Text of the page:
Since November, city politics have been dominated by Mayor Luke Ravenstahl's 1 percent "Fair Share" tax on tuition for all students attending post-secondary schools. The tax -- most of whose estimated $16 million in proceeds were slated to help pay off the city's longstanding pension debt -- has been strenuously opposed by colleges and students.
As this issue was going to press, Ravenstahl announced that the tax would be tabled after an agreement was reached between the cities and universities. Although he didn't release figures, Ravenstahl announced that the University of Pittsburgh and Carnegie Mellon would make contributions to the city larger than any they've made in the past. (Health insurer Highmark also agreed to make record contributions.) Universities, the insurance companies and the private sector -- led by Duquesne Light -- also agreed to begin lobbying Harrisburg for a new revenue stream to find a permanent solution for the pension problem.
Even with that detente, however, the episode has been revealing. It suggests that city leaders are willing to take on large nonprofits, which number among the city's biggest employers, to help shore up city finances ... and that the mayor is willing to act no matter whom he ticks off.
Does the tax debate mark a new phase in negotiating with large nonprofits? (There are still questions about whether and how UPMC will be brought to the negotiating table, for example.) And will those negotiations be more diplomatic ... or will they feature tactics similar to those used by pirates off the Somali coast?
On Dec. 14, City Paper convened a panel of five locals to talk about the tuition tax: how it was handled, what the debate could mean for the future -- and what legacy the tax could have, even if it never generates a cent. The panelists:
Aaron Gross is a Carnegie Mellon student and chair of the Undergraduate Student Senate. He has been at the forefront of student protests.
Jake Haulk is an economist who received his Ph.D. on the subject from Duke University. He is the president of the Allegheny Institute, a conservative think tank.
Pittsburgh City Councilor Theresa Kail-Smith, a West End community activist now serving her first term on Grant Street, is one of five councilors who has expressed support for the tuition tax. But she has also been facilitating discussions between the city and local universities.
Amber Phillips is studying social work at Chatham University. Originally from Columbus, Ohio, she is also the Class of 2012 president.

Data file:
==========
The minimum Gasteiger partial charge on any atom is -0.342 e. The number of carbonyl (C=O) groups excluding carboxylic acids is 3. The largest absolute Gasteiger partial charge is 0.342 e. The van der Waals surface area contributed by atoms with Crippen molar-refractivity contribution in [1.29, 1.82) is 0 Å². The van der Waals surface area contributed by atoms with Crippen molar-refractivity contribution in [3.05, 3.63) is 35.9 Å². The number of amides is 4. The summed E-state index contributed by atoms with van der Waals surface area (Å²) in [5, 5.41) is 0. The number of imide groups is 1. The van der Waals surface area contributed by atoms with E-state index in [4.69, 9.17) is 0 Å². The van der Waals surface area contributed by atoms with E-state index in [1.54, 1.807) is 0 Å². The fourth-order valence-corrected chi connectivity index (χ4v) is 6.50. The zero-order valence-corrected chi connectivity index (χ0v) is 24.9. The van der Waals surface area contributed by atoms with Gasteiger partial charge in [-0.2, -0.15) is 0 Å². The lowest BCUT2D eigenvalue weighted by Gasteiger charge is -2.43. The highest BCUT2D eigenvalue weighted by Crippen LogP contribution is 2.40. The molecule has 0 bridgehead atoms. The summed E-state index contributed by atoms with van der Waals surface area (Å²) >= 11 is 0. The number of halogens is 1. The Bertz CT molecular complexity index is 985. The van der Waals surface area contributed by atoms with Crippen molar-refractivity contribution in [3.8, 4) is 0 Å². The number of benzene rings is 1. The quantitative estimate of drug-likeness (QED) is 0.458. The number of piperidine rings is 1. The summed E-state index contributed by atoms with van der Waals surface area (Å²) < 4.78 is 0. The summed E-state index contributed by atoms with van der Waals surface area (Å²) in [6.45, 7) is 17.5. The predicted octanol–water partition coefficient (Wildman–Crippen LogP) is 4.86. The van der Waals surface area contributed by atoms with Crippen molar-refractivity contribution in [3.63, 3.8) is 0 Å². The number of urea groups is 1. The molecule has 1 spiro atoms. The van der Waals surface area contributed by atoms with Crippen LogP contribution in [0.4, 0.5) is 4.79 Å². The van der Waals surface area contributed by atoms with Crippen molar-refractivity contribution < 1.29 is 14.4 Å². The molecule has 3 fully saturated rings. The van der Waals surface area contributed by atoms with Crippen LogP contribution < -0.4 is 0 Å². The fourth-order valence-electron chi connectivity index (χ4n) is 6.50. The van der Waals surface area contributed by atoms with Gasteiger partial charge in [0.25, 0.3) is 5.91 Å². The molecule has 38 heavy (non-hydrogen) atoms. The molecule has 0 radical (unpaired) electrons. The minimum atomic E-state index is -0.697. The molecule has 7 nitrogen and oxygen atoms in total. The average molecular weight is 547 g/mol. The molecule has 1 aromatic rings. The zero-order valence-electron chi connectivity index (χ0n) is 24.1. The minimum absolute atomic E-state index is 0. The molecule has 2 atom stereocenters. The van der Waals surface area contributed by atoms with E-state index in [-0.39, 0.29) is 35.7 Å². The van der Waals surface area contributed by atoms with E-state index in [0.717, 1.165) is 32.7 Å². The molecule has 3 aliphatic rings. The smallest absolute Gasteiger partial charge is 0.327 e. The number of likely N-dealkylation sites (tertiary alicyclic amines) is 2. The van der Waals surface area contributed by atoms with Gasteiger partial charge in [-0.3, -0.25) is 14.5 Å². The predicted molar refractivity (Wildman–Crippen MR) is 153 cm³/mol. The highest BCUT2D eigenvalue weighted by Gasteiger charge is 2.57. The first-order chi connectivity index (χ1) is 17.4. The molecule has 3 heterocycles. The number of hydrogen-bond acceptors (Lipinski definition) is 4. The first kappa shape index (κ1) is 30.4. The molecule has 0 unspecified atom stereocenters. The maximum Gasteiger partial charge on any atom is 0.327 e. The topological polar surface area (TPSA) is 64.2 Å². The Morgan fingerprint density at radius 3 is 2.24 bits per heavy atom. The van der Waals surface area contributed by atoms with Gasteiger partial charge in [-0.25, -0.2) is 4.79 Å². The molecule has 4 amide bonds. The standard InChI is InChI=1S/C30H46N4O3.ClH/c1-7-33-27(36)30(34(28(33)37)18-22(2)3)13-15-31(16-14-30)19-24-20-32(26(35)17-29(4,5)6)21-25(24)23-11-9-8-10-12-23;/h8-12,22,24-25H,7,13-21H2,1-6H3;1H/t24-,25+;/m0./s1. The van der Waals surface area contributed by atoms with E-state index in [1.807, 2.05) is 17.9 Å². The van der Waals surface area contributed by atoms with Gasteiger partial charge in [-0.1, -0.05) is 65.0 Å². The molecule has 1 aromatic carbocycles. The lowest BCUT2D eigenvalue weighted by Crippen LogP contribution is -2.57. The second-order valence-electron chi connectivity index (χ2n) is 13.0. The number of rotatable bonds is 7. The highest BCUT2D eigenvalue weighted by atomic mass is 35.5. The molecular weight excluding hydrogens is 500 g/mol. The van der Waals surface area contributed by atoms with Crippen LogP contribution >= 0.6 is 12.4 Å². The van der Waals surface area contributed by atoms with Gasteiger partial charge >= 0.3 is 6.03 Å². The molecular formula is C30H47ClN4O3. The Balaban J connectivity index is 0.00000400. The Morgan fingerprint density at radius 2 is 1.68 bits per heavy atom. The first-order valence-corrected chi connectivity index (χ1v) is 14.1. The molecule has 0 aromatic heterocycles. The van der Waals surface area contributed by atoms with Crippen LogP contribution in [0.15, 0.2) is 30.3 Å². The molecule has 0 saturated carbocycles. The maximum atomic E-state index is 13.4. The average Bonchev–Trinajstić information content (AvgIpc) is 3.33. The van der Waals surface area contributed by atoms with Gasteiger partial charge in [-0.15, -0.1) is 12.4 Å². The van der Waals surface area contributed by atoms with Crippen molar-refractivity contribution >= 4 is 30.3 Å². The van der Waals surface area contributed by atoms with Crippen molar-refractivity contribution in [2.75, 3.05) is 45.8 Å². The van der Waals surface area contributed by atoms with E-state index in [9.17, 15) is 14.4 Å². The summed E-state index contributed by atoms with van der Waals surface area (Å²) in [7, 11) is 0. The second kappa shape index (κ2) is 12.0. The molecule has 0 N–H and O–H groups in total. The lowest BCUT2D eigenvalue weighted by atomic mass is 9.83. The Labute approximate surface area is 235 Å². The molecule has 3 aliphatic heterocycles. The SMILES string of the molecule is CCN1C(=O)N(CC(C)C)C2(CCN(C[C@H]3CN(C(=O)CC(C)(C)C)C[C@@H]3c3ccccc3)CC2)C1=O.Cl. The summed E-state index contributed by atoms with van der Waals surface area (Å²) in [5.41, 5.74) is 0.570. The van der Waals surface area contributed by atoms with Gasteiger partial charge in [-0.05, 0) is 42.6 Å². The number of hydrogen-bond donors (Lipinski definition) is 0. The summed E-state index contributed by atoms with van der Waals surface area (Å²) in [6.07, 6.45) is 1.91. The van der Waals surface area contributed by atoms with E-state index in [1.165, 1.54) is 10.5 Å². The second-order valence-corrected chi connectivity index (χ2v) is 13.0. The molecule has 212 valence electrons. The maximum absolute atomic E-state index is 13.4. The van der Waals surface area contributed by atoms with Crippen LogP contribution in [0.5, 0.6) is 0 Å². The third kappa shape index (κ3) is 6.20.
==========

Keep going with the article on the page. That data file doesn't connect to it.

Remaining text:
Joseph Sabino Mistick is a Duquesne Law professor and columnist for the Pittsburgh Tribune-Review. He also worked in the administration of former Mayor Sophie Masloff.
City Paper: Councilor Smith, the tuition tax has been called a lot of things, including a blackmail attempt to get universities to come to the table. How do you view it?
Theresa Smith: This came about, to my knowledge, as fees that Councilwoman [Darlene] Harris had wanted to propose. Following that, the mayor came out with this idea of a tuition tax. I want the nonprofits to pay [for city services], but everyone has always seemed to target UPMC, and I'm pretty confident that they're the ones that have paid the most [into a voluntary fund that has contributed to the city's operations in recent years, though the size of those contributions is not disclosed publicly]. Instead of targeting UPMC, we need to look at other nonprofits like Highmark, because UPMC has been contributing. You can't write off the Pittsburgh Promise [scholarship program, which UPMC has supported with a $10 million pledge] -- it does mean a lot to people with children in school.
Joseph Sabino Mistick: Here's my take. If you are a nonprofit and you want to be tax-exempt, you should act like a nonprofit. That means you should meet the mission that the government has asked you to meet in exchange for making you tax-exempt. I don't think UPMC does that. They make hundreds of millions of dollars in profits. They are way beyond what they need, and I think they need to step up to the plate. They do other good things in the community, certainly, but they also act like a for-profit entity in a lot of ways. To the extent that they want to act like that and not be accountable to the community, I think they should be taxed.
CP: So, do you think there were other entities that should have been called on before the universities?
Mistick: In the early 1990s, [the Masloff administration] negotiated with them all. We went after the hospitals and the universities. We generated a fair amount of revenue, and we quickly found that we could attract a lot more bees with honey than we could with vinegar. I think this [tuition-tax] approach is just wrong-headed. You can't bludgeon these major institutions into paying some sort of fee.